A rising tide that lifts only yachts

EZRA KLEIN is a writing fellow for the American Prospect. He also writes a blog at

LAST WEEK WAS a good one for economists, as the normally dour practitioners of the dismal science got to use decidedly non-dismal, even exhilarating, words such as “surging” and “momentum” to describe the new quarterly growth numbers.

And they had cause for such enthusiasm. From January through March, the economy shot forward, growing by 4.8% -- the largest increase in nearly three years and a stunningly rapid recovery after the previous quarter’s Katrina-dampened 1.7%.

Economists, though, aren’t the only ones excited. Floundering amid chaos in Iraq and corruption in Congress, Republicans are grasping at the good economic news of the last few years, seeing in it hints of electoral salvation.


Incoming White House Chief of Staff Josh Bolten has promised “more happy talk about the economy” as part of his five-point plan for righting the president’s poll numbers. And President Bush himself has been bragging that “thanks to tax relief, and spending restraint, and pro-growth economic policies, this economy is strong, businesses are booming and the people in this country are working.”

Strangely, though, the public doesn’t seem to be listening. Americans are more than twice as likely to give pollsters a negative assessment of the economy as a positive one -- 64% disapprove of Bush’s handling of the economy. It’s strange. The macroeconomic numbers are decidedly robust, but the public remains determinedly glum.

If you dig a bit deeper than the base growth statistics, though, the picture clarifies considerably. Our economy has grown so starkly unequal that the statistician’s view now says surprisingly little about the average American’s experience. Last quarter may have seen 4.8% growth, but hidden in those numbers was a depressing factoid: Wages had only grown 0.7% -- slower than housing, health or gasoline costs.

That’s been the story of the last few years, a rising tide that lifts only yachts. It used to be that economic growth ensured wide benefits across society. But the last four years of economic expansion have been historic for the steadily increasing poverty rate -- a depressing sign that inequality has so split the poor from the rich that the two hardly inhabit the same economy.

And it’s not just the poor who’ve suffered. Research released last week by Tom Hertz of American University raised the troubling notion that inequality and economic insecurity have advanced so rapidly that the economic expansion of 2003 and 2004 was, in a variety of important ways, no better for the median American than the recession of 1990-91.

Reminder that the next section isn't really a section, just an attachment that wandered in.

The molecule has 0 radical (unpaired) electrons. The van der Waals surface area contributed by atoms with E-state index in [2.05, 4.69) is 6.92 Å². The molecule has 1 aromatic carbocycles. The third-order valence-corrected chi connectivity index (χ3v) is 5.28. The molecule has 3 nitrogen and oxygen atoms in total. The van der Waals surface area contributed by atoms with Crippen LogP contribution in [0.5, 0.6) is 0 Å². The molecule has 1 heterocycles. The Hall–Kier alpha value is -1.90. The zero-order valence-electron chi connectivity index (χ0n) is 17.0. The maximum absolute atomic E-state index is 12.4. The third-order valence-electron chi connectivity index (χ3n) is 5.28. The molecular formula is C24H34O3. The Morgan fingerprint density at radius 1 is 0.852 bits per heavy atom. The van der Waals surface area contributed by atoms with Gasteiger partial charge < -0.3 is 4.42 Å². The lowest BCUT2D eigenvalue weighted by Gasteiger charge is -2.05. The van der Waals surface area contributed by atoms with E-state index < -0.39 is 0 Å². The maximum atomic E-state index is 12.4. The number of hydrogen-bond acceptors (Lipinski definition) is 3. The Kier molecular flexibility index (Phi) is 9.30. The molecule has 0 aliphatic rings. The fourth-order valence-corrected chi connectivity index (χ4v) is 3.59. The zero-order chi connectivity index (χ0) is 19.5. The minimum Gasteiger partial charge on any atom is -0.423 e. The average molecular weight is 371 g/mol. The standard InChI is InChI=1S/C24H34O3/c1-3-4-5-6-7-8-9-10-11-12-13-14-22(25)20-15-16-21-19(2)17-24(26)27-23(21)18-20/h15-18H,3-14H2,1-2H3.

Take mobility. You often hear how our society is losing its permeability, how gumption and hard work no longer reliably propel you up the social ladder. What’s not been mentioned is that, for everyone but the wealthy, it’s become a whole lot easier to slide down.


From 1990 to 1991, 13% of households saw their income decline by $20,000 or more in real terms. In 2003-04, it was 16.6%. And the difference didn’t come in steep falls for the rich; rather, the top income quintile saw a reduction in negative income mobility.

As for good ol’ upward mobility, the median household was no more likely to move up the economic ladder during the 2003-04 expansion than it was during the 1990-91 recession. Think about that for a second -- the average household’s income was just as likely to increase during the last severe recession as the latest expansion. For most, the good times now are little better than the bad.

Meanwhile, health costs have increased almost 75% since 2000. And, according to a just-released study by the Commonwealth Fund, lack of insurance has become a decidedly working-class problem, with nearly 70% of the 49 million uninsured hailing from a family with at least one full-time worker.

Add in gasoline that’s merrily creeping right past the $3.50-a-gallon mark, and a scorchingly hot housing market, and it’s no wonder Gallup’s “worry index” -- a poll tracking public fears on seven economic issues -- has recorded its highest-ever reading, marking us as the most economically anxious public since its inception six years ago.

The economy, despite what some economists and politicians think, isn’t an abstraction, it’s an experience. And the average American isn’t experiencing 4.8% growth; he’s experiencing increased income insecurity, wages lagging behind prices and deteriorating health benefits. Strong as the growth might be, a strong economy isn’t much good if it’s using those biceps to pummel the working class.